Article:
The new 250F has also had the same facelift that the 450 received in 2023, with more compact front and rear fenders and a smooth interface between the shrouds and sweet. The front brake line has also been re-routed behind the front plate to protect it from roost as well as decrease the risk of it getting caught in a crash. Yamaha are sticking with their guns and have not abandoned the cable clutch. The bike has a great clutch feel and you can really see why they don’t want to mess about with a hydraulic clutch when their cable clutch is so good.

I did my homework for this test and spoke to quite a few previous Yamaha owners and what some of the main issues were. The two issues that kept cropping up were; the filters becoming very dirty, very quickly. And the cam chains. Well I’ve already addressed the air filter issue, and Yamaha has addressed the cam chain assembly also. The cam chain and sprockets are 30% thicker, improved function, and the new tensioner makes for a much more durable cam chain assembly.

On to the riding then. Like I said, I rode for over an hour but the first thing I noticed straight away was how short 2nd gear was. The bike really likes to be ridden in 3rd and 4th gear. The mid to top power is incredible for a 250F. It won’t however pull 3rd gear out of some of the tighter turns, so you need to round the corner in 2nd and be ready to hook 3rd on the exit as it does rev out quickly in 2nd gear. Once I had this down I was able to weight the back tire and really fly up the hills. The bottom-end power is decent, and as far as starts are concerned it hits the mark. But, if you are not quick with the gear changes it does flatten off in 2nd gear.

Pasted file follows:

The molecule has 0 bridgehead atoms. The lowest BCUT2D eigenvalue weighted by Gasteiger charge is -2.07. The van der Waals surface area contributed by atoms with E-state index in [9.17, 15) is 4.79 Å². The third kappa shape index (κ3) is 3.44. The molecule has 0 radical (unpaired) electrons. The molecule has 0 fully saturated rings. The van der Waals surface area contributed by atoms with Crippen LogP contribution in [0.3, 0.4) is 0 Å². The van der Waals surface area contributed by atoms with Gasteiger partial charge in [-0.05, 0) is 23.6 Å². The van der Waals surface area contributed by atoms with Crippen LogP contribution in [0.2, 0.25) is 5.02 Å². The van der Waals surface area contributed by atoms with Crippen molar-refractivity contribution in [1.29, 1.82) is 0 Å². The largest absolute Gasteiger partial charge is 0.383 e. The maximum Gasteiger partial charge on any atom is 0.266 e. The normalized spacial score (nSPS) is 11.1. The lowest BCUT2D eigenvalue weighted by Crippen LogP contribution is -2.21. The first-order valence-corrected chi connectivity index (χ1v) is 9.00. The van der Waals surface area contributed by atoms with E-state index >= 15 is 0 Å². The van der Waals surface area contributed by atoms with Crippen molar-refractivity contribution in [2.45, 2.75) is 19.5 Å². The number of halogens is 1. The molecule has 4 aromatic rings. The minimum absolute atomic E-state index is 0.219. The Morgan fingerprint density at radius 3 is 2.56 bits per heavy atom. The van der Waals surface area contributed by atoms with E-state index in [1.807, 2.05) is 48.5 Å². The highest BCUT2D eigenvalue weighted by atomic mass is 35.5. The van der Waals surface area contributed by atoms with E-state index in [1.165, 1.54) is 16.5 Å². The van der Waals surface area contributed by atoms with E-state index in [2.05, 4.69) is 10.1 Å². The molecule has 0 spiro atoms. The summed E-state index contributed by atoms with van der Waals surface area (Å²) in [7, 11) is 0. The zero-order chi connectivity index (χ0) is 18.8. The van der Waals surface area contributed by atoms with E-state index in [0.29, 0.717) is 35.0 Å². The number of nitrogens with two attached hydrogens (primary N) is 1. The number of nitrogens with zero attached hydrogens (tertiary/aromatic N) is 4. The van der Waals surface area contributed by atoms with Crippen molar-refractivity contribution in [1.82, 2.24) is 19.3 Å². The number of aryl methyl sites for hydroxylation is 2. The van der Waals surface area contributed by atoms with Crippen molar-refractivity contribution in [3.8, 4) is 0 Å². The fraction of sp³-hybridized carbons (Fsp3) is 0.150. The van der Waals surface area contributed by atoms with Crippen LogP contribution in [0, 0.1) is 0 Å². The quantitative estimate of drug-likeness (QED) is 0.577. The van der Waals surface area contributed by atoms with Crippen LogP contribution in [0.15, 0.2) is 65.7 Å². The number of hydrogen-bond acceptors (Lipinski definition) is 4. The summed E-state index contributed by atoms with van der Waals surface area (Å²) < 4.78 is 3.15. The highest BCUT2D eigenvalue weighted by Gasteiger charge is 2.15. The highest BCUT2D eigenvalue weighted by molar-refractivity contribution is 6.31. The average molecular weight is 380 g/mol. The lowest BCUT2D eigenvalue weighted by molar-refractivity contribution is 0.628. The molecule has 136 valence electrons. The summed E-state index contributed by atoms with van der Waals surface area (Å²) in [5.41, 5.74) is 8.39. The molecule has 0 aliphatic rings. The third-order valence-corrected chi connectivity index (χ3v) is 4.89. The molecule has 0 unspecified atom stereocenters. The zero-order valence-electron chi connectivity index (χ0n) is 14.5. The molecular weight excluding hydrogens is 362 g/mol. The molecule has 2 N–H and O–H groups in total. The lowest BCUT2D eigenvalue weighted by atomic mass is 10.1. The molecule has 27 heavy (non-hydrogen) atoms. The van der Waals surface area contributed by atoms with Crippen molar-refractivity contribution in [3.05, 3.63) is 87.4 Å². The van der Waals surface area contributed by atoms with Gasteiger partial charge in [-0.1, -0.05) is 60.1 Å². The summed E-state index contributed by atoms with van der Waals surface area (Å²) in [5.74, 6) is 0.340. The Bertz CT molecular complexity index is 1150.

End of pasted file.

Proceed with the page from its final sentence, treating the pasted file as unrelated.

The way the bike feels and handles encourage you to be aggressive with the throttle and late on the brakes. I was able to charge deep into the corners and was still able to carry good speed around the corner, unlike some bikes I have ridden where you charge deep into the corner and it wants to stand you up in the rut and rob your momentum.

Even though the bike likes to be ridden hard and aggressive, a less confident or an older rider would still have a great time on this bike. When I mentioned earlier that the bike won’t pull 3rd gear out of some tight turns, what I mean by that is, it won’t pull 3rd up in the optimum rev range. It will comfortably pull 3rd around most tracks and ease its way up into that awesome mid-to-top-range power. Much like a 450 but without that overwhelming power. The new Yamaha 250F comes with a mapping button that allows you to select one of two maps. It is also how you engage the launch control system for the start, but I will get to that later. The Yamaha power tuner app allows you to set 2 fully customised maps if you wish. For map 1 you start the bike and ride as normal. To select map 2, press the big map button once and it will light up blue. This means you are in map 2.